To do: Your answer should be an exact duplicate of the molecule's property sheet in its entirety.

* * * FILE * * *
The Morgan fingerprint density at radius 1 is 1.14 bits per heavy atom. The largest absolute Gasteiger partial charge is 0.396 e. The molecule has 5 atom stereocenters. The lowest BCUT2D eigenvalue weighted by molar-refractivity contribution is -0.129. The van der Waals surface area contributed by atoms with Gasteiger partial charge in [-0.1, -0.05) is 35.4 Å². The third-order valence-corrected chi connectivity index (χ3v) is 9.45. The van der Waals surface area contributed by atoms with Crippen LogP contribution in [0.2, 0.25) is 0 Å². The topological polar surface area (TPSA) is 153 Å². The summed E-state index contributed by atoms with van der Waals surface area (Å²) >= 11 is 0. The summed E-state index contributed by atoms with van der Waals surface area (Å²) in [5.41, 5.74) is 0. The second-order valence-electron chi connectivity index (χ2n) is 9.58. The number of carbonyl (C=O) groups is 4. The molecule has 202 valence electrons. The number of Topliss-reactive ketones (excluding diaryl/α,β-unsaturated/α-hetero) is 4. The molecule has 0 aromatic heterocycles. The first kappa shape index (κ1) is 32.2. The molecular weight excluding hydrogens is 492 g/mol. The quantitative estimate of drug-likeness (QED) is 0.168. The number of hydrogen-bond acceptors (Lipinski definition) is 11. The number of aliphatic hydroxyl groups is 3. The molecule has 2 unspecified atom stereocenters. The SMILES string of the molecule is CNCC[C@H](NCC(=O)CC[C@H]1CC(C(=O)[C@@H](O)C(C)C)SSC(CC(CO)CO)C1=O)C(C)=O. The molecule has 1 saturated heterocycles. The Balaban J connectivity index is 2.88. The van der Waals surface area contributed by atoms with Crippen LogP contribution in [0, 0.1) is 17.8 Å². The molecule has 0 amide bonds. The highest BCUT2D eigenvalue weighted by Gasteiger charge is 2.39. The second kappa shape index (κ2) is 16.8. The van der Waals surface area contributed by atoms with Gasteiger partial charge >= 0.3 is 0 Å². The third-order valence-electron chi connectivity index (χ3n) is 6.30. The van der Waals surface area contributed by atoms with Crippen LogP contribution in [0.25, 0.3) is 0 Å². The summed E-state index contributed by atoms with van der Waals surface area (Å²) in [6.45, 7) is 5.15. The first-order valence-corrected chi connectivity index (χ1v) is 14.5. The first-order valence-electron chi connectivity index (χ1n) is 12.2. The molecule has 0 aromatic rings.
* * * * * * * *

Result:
The Morgan fingerprint density at radius 1 is 1.14 bits per heavy atom. The largest absolute Gasteiger partial charge is 0.396 e. The molecule has 5 atom stereocenters. The lowest BCUT2D eigenvalue weighted by molar-refractivity contribution is -0.129. The van der Waals surface area contributed by atoms with Gasteiger partial charge in [-0.1, -0.05) is 35.4 Å². The third-order valence-corrected chi connectivity index (χ3v) is 9.45. The van der Waals surface area contributed by atoms with Crippen LogP contribution in [0.2, 0.25) is 0 Å². The topological polar surface area (TPSA) is 153 Å². The summed E-state index contributed by atoms with van der Waals surface area (Å²) >= 11 is 0. The summed E-state index contributed by atoms with van der Waals surface area (Å²) in [5.41, 5.74) is 0. The second-order valence-electron chi connectivity index (χ2n) is 9.58. The number of carbonyl (C=O) groups is 4. The molecule has 202 valence electrons. The number of Topliss-reactive ketones (excluding diaryl/α,β-unsaturated/α-hetero) is 4. The molecule has 0 aromatic heterocycles. The first kappa shape index (κ1) is 32.2. The molecular weight excluding hydrogens is 492 g/mol. The quantitative estimate of drug-likeness (QED) is 0.168. The number of hydrogen-bond acceptors (Lipinski definition) is 11. The number of aliphatic hydroxyl groups is 3. The molecule has 2 unspecified atom stereocenters. The SMILES string of the molecule is CNCC[C@H](NCC(=O)CC[C@H]1CC(C(=O)[C@@H](O)C(C)C)SSC(CC(CO)CO)C1=O)C(C)=O. The molecule has 1 saturated heterocycles. The Balaban J connectivity index is 2.88. The van der Waals surface area contributed by atoms with Crippen LogP contribution in [0, 0.1) is 17.8 Å². The molecule has 0 amide bonds. The highest BCUT2D eigenvalue weighted by Gasteiger charge is 2.39. The second kappa shape index (κ2) is 16.8. The van der Waals surface area contributed by atoms with Gasteiger partial charge >= 0.3 is 0 Å². The third-order valence-electron chi connectivity index (χ3n) is 6.30. The van der Waals surface area contributed by atoms with Crippen LogP contribution in [0.25, 0.3) is 0 Å². The summed E-state index contributed by atoms with van der Waals surface area (Å²) in [6.45, 7) is 5.15. The first-order valence-corrected chi connectivity index (χ1v) is 14.5. The first-order valence-electron chi connectivity index (χ1n) is 12.2. The molecule has 0 aromatic rings.